I recently unearthed a poem I’d written twenty years ago and was struck by what I read. Back then, in my late twenties, I was in the throes of a rapturous courtship and consumed with soon-to-be wedded bliss.
Before that happy moment in time, I followed my heart, traveling and living overseas, and finishing my degrees there. I had a great career, fun groups of friends, and a positive way of giving back. On top of all of that, I fell in love.
What could possibly go wrong?
In that state of gratification, I pinched myself from time to time, just to make sure it was all real. And, for all intents and purposes, it was.
But then, one night, deep in the heart of the night, I was shaken awake with an urgent message from my body. I didn’t have time to still the sudden rumblings nor could I. Instead, my body led the way, throwing the covers off me and springing me to my feet. I walked hurriedly to the kitchen wrought with a feeling I didn’t understand but gave into regardless. Involuntarily, I paced back and forth in the kitchen, barefoot, boiling water for coffee. I started ranting to myself about something for which there is no language; deep, at the heart of my being. It was my being.
I could only explain it to myself by starting at the very beginning, using my dreams as illustrations. Something started to flow out like blood it poured with questions, answers, and riddles. I turned to God and I said:
“Yes, I accept this journey,
No, I don’t.
Let me have my way Lord,
Only if it’s in your will.
I’m so angry that you keep doing this to me,
Keep doing it.
I don’t want to do this again,
I can’t wait.
My dreams make me crazy,
Without them I’ll go insane.
I love my life Lord,
When can I die?
I must step back. Is this Yin Yang?
The trouble with Yin Yang is it’s a circle
And that’s the trouble with God
He’s a circle, an all-encompassing one
And you can run around the circle all you want trying to escape
But you never will
Because there is no beginning and there is no end
And you really don’t want to anyway.”
As the words spilled out, I reached for a pen and wrote them all down. My heart sunk and fear gripped the inner sanctum of my stomach. I quickly placed my hand on my lower belly to warm and protect my sacred spaces. With a dazed grin, I acknowledged what I already knew; a fate I suffered and was somehow privileged to have.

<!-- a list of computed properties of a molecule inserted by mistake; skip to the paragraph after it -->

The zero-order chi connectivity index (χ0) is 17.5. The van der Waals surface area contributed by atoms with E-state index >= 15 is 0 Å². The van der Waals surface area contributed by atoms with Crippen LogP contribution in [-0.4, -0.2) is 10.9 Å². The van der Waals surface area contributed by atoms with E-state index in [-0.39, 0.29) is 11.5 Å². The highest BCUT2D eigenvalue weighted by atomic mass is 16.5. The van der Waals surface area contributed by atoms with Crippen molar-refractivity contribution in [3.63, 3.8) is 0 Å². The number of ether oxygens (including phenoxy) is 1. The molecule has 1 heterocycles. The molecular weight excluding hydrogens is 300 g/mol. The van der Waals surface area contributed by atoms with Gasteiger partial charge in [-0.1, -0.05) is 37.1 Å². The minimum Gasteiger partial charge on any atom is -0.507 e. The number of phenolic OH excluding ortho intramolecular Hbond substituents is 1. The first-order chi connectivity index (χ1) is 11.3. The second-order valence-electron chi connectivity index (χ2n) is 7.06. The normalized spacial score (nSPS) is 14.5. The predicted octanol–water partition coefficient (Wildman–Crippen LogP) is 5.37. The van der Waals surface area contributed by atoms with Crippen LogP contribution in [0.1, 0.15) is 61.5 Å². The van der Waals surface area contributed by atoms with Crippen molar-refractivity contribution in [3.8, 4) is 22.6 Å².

I let myself “return to normal” and then carefully buried the piece of paper in a drawer.
Now, reading this message twenty years later, I wince. My gut says, ‘Stockholm Syndrome.’ I’m taken aback by that and by the depth of intimacy I describe between myself and “God” who sounds more like a captor or an Overlord. He and I appear so inextricably woven that I declare our relationship not only “at the heart of my being” but “as my being.”
I can hear the potent tic-toc rhythm of the riddle; the swinging back and forth between owning my power and relinquishing it, His will and mine, dominance and mercy, confusion and clarity.
I wrestle with the weddedness of these ideas; that punishment feels like safety, subjugation feels like acceptance, hierarchy feels like stability and patriarchy feels like survival.
I give a warning to the reader (and to myself) about this paradox; that I (we) may be captured from something, someone. Perhaps we are held captive from a truer story, one that includes our Sacred Mother and Sacred Father; one that includes the sanctity of our sensuality, our human-divine unions, and the sanctity of Mother Earth Herself.
So, where did this narrative come from? Who spun the great spell?
For me, it was depicted in a sculpture I saw twenty years ago while wandering around Stockholm. I stood before the statue of a strong man who was like a God, holding a naked woman in a fetal position on his lap. I couldn’t tell if he was her husband, her father or God. She appeared wet from anesthesia, tired and exposed. He encircled her with his arms, shrouding her punished soul and demonized body in intimate bondage.
Now, looking at the same sculpture twenty years later, I see a man cradling a naked woman in a fetal position on his lap. She’s curled herself in close to him, burying herself in the warmth of his chest. His head bows to touch hers, enveloping her in paternal safety and unconditional love. She is free in her nakedness with him, in her vulnerability. Together with him, she lets herself be seen, loved.
I close this retrospective with a reclamation: I am free.